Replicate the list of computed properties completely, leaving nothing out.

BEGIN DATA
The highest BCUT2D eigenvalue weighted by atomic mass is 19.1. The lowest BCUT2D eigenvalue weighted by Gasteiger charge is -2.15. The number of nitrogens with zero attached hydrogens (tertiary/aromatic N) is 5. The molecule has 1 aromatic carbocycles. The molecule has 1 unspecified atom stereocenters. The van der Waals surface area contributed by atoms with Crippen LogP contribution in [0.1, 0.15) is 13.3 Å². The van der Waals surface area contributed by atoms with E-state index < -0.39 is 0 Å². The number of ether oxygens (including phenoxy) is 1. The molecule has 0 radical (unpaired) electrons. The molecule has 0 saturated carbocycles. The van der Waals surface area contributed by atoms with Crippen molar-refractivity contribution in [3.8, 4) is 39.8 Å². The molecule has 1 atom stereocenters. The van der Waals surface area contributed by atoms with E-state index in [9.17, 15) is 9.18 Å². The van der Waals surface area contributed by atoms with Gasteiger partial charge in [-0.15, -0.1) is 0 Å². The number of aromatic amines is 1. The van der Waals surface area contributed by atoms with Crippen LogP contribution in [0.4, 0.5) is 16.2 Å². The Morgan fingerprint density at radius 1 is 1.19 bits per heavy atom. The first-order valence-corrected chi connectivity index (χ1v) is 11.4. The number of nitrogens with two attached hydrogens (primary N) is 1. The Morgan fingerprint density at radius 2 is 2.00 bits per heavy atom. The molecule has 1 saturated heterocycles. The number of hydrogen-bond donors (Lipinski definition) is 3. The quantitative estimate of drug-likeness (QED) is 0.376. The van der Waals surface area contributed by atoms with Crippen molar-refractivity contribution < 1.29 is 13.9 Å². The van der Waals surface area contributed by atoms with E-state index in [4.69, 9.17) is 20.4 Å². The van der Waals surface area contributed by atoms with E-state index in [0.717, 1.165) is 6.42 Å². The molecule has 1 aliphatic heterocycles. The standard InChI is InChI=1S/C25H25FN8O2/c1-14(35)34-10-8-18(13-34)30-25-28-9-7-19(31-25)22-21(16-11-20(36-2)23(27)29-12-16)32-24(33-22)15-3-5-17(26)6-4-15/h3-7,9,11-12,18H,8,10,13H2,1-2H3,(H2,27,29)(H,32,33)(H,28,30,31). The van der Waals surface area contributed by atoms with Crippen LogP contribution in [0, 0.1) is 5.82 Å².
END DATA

The highest BCUT2D eigenvalue weighted by atomic mass is 19.1. The lowest BCUT2D eigenvalue weighted by Gasteiger charge is -2.15. The number of nitrogens with zero attached hydrogens (tertiary/aromatic N) is 5. The molecule has 1 aromatic carbocycles. The molecule has 1 unspecified atom stereocenters. The van der Waals surface area contributed by atoms with Crippen LogP contribution in [0.1, 0.15) is 13.3 Å². The van der Waals surface area contributed by atoms with E-state index < -0.39 is 0 Å². The number of ether oxygens (including phenoxy) is 1. The molecule has 0 radical (unpaired) electrons. The molecule has 0 saturated carbocycles. The van der Waals surface area contributed by atoms with Crippen molar-refractivity contribution in [3.8, 4) is 39.8 Å². The molecule has 1 atom stereocenters. The van der Waals surface area contributed by atoms with E-state index in [9.17, 15) is 9.18 Å². The van der Waals surface area contributed by atoms with Gasteiger partial charge in [-0.15, -0.1) is 0 Å². The number of aromatic amines is 1. The van der Waals surface area contributed by atoms with Crippen LogP contribution in [0.4, 0.5) is 16.2 Å². The Morgan fingerprint density at radius 1 is 1.19 bits per heavy atom. The first-order valence-corrected chi connectivity index (χ1v) is 11.4. The number of nitrogens with two attached hydrogens (primary N) is 1. The Morgan fingerprint density at radius 2 is 2.00 bits per heavy atom. The molecule has 1 saturated heterocycles. The number of hydrogen-bond donors (Lipinski definition) is 3. The quantitative estimate of drug-likeness (QED) is 0.376. The van der Waals surface area contributed by atoms with Crippen molar-refractivity contribution < 1.29 is 13.9 Å². The van der Waals surface area contributed by atoms with E-state index in [4.69, 9.17) is 20.4 Å². The van der Waals surface area contributed by atoms with E-state index in [0.717, 1.165) is 6.42 Å². The molecule has 1 aliphatic heterocycles. The standard InChI is InChI=1S/C25H25FN8O2/c1-14(35)34-10-8-18(13-34)30-25-28-9-7-19(31-25)22-21(16-11-20(36-2)23(27)29-12-16)32-24(33-22)15-3-5-17(26)6-4-15/h3-7,9,11-12,18H,8,10,13H2,1-2H3,(H2,27,29)(H,32,33)(H,28,30,31). The van der Waals surface area contributed by atoms with Crippen LogP contribution in [0, 0.1) is 5.82 Å².